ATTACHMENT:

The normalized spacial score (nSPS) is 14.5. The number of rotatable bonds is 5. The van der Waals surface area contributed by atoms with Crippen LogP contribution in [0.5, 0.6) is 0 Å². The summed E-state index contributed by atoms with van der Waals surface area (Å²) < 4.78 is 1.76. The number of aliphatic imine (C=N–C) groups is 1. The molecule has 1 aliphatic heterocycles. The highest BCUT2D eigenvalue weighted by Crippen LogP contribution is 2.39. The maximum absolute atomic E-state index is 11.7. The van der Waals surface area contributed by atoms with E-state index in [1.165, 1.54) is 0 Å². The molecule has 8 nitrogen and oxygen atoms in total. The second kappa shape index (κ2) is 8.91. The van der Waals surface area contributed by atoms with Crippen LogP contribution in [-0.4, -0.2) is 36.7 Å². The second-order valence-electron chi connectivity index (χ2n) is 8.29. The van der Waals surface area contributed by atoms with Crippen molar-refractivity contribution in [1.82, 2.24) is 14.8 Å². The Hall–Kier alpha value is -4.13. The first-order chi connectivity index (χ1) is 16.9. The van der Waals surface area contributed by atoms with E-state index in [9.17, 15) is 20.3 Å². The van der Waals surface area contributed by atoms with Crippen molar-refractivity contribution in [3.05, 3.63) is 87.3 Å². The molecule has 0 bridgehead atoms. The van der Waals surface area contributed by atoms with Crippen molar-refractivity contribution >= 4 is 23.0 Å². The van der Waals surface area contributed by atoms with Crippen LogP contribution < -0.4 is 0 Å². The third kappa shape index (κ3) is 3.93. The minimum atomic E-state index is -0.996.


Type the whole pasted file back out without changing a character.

The normalized spacial score (nSPS) is 14.5. The number of rotatable bonds is 5. The van der Waals surface area contributed by atoms with Crippen LogP contribution in [0.5, 0.6) is 0 Å². The summed E-state index contributed by atoms with van der Waals surface area (Å²) < 4.78 is 1.76. The number of aliphatic imine (C=N–C) groups is 1. The molecule has 1 aliphatic heterocycles. The highest BCUT2D eigenvalue weighted by Crippen LogP contribution is 2.39. The maximum absolute atomic E-state index is 11.7. The van der Waals surface area contributed by atoms with E-state index in [1.165, 1.54) is 0 Å². The molecule has 8 nitrogen and oxygen atoms in total. The second kappa shape index (κ2) is 8.91. The van der Waals surface area contributed by atoms with Crippen LogP contribution in [-0.4, -0.2) is 36.7 Å². The second-order valence-electron chi connectivity index (χ2n) is 8.29. The van der Waals surface area contributed by atoms with Crippen molar-refractivity contribution in [1.82, 2.24) is 14.8 Å². The Hall–Kier alpha value is -4.13. The first-order chi connectivity index (χ1) is 16.9. The van der Waals surface area contributed by atoms with E-state index in [9.17, 15) is 20.3 Å². The van der Waals surface area contributed by atoms with Crippen molar-refractivity contribution in [3.05, 3.63) is 87.3 Å². The molecule has 0 bridgehead atoms. The van der Waals surface area contributed by atoms with Crippen molar-refractivity contribution >= 4 is 23.0 Å². The van der Waals surface area contributed by atoms with Crippen LogP contribution < -0.4 is 0 Å². The third kappa shape index (κ3) is 3.93. The minimum atomic E-state index is -0.996.